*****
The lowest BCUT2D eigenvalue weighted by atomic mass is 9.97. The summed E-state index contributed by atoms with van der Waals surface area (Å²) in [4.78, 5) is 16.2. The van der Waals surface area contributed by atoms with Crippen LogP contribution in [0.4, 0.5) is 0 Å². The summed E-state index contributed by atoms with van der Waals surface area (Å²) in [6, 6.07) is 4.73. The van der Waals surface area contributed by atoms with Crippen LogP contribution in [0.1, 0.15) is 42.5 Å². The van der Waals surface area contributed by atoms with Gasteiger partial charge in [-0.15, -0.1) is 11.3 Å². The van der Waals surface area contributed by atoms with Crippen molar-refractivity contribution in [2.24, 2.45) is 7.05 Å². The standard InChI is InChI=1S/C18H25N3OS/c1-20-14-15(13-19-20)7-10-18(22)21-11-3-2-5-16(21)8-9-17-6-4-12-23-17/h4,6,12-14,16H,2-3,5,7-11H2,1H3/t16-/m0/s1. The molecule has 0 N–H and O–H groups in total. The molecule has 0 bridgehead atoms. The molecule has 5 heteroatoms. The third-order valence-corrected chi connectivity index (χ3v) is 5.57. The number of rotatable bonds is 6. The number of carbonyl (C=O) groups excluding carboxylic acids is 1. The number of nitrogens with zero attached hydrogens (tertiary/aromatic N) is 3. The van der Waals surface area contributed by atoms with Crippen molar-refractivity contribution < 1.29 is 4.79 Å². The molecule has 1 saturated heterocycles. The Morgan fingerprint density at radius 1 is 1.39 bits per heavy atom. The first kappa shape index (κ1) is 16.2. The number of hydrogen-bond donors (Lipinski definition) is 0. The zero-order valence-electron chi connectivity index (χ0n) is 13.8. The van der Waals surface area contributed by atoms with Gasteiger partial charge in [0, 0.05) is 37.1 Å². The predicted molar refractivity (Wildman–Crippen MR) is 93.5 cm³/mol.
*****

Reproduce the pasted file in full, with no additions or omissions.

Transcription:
The lowest BCUT2D eigenvalue weighted by atomic mass is 9.97. The summed E-state index contributed by atoms with van der Waals surface area (Å²) in [4.78, 5) is 16.2. The van der Waals surface area contributed by atoms with Crippen LogP contribution in [0.4, 0.5) is 0 Å². The summed E-state index contributed by atoms with van der Waals surface area (Å²) in [6, 6.07) is 4.73. The van der Waals surface area contributed by atoms with Crippen LogP contribution in [0.1, 0.15) is 42.5 Å². The van der Waals surface area contributed by atoms with Gasteiger partial charge in [-0.15, -0.1) is 11.3 Å². The van der Waals surface area contributed by atoms with Crippen molar-refractivity contribution in [2.24, 2.45) is 7.05 Å². The standard InChI is InChI=1S/C18H25N3OS/c1-20-14-15(13-19-20)7-10-18(22)21-11-3-2-5-16(21)8-9-17-6-4-12-23-17/h4,6,12-14,16H,2-3,5,7-11H2,1H3/t16-/m0/s1. The molecule has 0 N–H and O–H groups in total. The molecule has 0 bridgehead atoms. The molecule has 5 heteroatoms. The third-order valence-corrected chi connectivity index (χ3v) is 5.57. The number of rotatable bonds is 6. The number of carbonyl (C=O) groups excluding carboxylic acids is 1. The number of nitrogens with zero attached hydrogens (tertiary/aromatic N) is 3. The van der Waals surface area contributed by atoms with Crippen molar-refractivity contribution < 1.29 is 4.79 Å². The molecule has 1 saturated heterocycles. The Morgan fingerprint density at radius 1 is 1.39 bits per heavy atom. The first kappa shape index (κ1) is 16.2. The number of hydrogen-bond donors (Lipinski definition) is 0. The zero-order valence-electron chi connectivity index (χ0n) is 13.8. The van der Waals surface area contributed by atoms with Gasteiger partial charge in [0, 0.05) is 37.1 Å². The predicted molar refractivity (Wildman–Crippen MR) is 93.5 cm³/mol.